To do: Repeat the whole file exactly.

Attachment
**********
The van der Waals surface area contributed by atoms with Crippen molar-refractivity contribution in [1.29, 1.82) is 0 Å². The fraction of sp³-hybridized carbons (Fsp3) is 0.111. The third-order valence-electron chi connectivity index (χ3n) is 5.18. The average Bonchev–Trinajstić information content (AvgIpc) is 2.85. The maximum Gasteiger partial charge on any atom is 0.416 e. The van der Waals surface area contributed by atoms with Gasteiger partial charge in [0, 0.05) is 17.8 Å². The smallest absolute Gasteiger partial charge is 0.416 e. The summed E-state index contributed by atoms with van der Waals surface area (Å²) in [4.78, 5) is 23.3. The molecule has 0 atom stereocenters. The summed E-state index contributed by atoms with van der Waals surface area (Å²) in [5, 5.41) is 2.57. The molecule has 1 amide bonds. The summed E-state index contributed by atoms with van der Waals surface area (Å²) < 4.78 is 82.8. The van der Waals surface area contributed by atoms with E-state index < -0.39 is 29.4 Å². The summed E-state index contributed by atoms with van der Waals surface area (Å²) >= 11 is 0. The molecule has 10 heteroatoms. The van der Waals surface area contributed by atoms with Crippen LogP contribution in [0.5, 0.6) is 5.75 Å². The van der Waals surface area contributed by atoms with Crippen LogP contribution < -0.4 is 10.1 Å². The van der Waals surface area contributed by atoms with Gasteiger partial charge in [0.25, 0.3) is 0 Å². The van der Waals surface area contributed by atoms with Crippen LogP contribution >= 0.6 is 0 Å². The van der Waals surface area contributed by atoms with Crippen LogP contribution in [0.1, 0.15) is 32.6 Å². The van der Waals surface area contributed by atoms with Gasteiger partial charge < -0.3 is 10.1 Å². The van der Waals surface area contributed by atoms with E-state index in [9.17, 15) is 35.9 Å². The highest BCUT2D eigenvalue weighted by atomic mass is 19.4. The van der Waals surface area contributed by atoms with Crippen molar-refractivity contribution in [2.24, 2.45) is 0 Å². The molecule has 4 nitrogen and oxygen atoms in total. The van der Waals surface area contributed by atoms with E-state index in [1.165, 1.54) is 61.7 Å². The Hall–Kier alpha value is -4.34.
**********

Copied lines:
The van der Waals surface area contributed by atoms with Crippen molar-refractivity contribution in [1.29, 1.82) is 0 Å². The fraction of sp³-hybridized carbons (Fsp3) is 0.111. The third-order valence-electron chi connectivity index (χ3n) is 5.18. The average Bonchev–Trinajstić information content (AvgIpc) is 2.85. The maximum Gasteiger partial charge on any atom is 0.416 e. The van der Waals surface area contributed by atoms with Gasteiger partial charge in [0, 0.05) is 17.8 Å². The smallest absolute Gasteiger partial charge is 0.416 e. The summed E-state index contributed by atoms with van der Waals surface area (Å²) in [4.78, 5) is 23.3. The molecule has 0 atom stereocenters. The summed E-state index contributed by atoms with van der Waals surface area (Å²) in [5, 5.41) is 2.57. The molecule has 1 amide bonds. The summed E-state index contributed by atoms with van der Waals surface area (Å²) < 4.78 is 82.8. The van der Waals surface area contributed by atoms with E-state index < -0.39 is 29.4 Å². The summed E-state index contributed by atoms with van der Waals surface area (Å²) >= 11 is 0. The molecule has 10 heteroatoms. The van der Waals surface area contributed by atoms with Crippen LogP contribution in [0.5, 0.6) is 5.75 Å². The van der Waals surface area contributed by atoms with Crippen LogP contribution < -0.4 is 10.1 Å². The van der Waals surface area contributed by atoms with Gasteiger partial charge in [0.25, 0.3) is 0 Å². The van der Waals surface area contributed by atoms with Crippen LogP contribution >= 0.6 is 0 Å². The van der Waals surface area contributed by atoms with Crippen LogP contribution in [0.1, 0.15) is 32.6 Å². The van der Waals surface area contributed by atoms with Gasteiger partial charge < -0.3 is 10.1 Å². The van der Waals surface area contributed by atoms with E-state index in [9.17, 15) is 35.9 Å². The highest BCUT2D eigenvalue weighted by atomic mass is 19.4. The van der Waals surface area contributed by atoms with Crippen molar-refractivity contribution in [2.24, 2.45) is 0 Å². The molecule has 4 nitrogen and oxygen atoms in total. The van der Waals surface area contributed by atoms with E-state index in [1.165, 1.54) is 61.7 Å². The Hall–Kier alpha value is -4.34.